The Centre and States have recently been locking horns over the shortage of coal and power supply. The sudden surge in demand for power as the economy recovered from the pandemic, heavy rains in coal bearing areas, coupled with global supply crunch may have been the short-term reasons for the crisis, but there are structural problems with coal supply in the country that need to be addressed.
Despite the availability of adequate reserves, coal extraction has been declining in the larger coal producing States. Data from the Ministry of Coal presented to Lok Sabha in August this year reveal that the gap between demand and domestic supply of coal is widening. Also, coal production in two of the three major coal producing States has dipped in the last three years.
In 2018-19, the actual coal demand in India was 968.36 million tonnes while domestic supply was 733.01 million tonnes (a gap of 235.35 million tonnes). The gap further widened in 2019-20 by 248.53 million tonnes. The demand for power dipped in 2020-21 during the pandemic, so did the demand and supply of coal. But still, there was a gap of 214.99 million tonnes. For 2021-22, the actual demand for coal is pegged at 1,142 million tonnes and up to June 2021, about 195.17 million tonnes of domestic supply was available.
Two major contributors to the total energy supply in the country are coal and crude oil. Coal accounts for 64.19 per cent of the total supply while crude oil accounts for 27.99 per cent. The electricity sector is the biggest consumer of raw coal and lignite, accounting for as much as 64.86 per cent of the total consumption of coal and 85.96 per cent of the total consumption of lignite in India in 2019-20 (provisional).
Reserves and production
Of the total coal reserves in India, proven reserves — that is reserves available for extraction which are economically viable, feasible and at geological exploration level — account for almost 47 per cent. About 44 per cent coal reserves are indicated while 9 per cent are inferred according to the Energy Statistics India 2021 report published by the Government of India’s Ministry of Statistics and Programme Implementation.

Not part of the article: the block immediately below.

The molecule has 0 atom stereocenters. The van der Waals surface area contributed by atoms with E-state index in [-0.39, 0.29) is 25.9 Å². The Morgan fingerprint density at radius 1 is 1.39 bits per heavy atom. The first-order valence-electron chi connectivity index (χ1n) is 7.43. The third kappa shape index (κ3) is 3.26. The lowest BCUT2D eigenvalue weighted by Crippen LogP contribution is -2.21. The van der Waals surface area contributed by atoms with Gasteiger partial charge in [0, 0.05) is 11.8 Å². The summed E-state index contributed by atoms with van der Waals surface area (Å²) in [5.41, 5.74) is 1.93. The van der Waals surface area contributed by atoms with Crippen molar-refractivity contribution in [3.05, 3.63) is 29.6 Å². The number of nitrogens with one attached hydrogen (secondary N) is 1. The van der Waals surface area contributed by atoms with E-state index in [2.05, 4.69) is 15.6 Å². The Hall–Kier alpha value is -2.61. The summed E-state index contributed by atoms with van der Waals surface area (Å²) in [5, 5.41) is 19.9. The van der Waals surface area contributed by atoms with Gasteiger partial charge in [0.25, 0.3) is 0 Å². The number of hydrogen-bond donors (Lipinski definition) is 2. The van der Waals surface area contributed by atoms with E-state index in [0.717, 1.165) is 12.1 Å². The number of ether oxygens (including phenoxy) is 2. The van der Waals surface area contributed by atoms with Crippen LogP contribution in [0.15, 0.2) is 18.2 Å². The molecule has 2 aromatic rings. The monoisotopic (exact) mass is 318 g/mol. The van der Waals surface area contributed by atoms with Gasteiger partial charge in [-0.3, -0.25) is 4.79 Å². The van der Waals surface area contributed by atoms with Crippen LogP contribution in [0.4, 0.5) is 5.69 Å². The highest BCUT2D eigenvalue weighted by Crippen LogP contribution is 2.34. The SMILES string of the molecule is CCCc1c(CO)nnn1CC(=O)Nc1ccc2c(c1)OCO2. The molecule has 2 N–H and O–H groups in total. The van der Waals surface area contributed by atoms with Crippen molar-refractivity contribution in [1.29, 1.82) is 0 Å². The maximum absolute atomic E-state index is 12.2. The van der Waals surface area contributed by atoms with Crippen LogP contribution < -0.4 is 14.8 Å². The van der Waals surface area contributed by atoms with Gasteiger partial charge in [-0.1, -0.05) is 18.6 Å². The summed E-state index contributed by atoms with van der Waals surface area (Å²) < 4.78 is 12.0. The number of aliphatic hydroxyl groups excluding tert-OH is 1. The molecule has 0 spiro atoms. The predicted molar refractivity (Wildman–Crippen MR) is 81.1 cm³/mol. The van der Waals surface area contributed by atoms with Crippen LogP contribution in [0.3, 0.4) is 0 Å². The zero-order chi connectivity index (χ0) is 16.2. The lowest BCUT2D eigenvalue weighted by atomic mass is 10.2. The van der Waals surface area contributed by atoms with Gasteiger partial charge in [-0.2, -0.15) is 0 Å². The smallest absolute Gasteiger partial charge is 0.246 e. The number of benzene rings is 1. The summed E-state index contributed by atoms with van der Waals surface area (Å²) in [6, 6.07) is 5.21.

The total estimated reserves of coal in 2020 were 344.02 billion tonnes. This is an addition of 17.53 billion tonnes over 2019 in the corresponding period. This translates to 161.68 billion tonnes of proven reserves available for extraction. So, less than 0.45 per cent of available reserves are being extracted annually, showing that paucity of reserves is not behind the lower supply of coal.
The top three States with the highest coal reserves — Jharkhand, Odisha, and Chhattisgarh — account for approximately 70 per cent of the total coal reserves in the country. Despite the availability of coal, actual production has gone down in the last three years.
The data show that, in Jharkhand, coal production stood at 134.666 million tonnes in 2018-19 which dropped to 131.763 million tonnes the next year and further came down to 119.296 million tonnes in 2020-21.
In Chhattisgarh, the production stood at 161.893 million tonnes in 2018-19 which dropped to 158.409 million tonnes in 2020-21.
Odisha, however, has reported a rise in coal production from 144.312 million tonnes in 2018-19 to 154.15 million tonnes in 2020-21. Overall, coal production dropped to 716.084 million tonnes in 2020-21 from 728.718 million tonnes in 2018-19.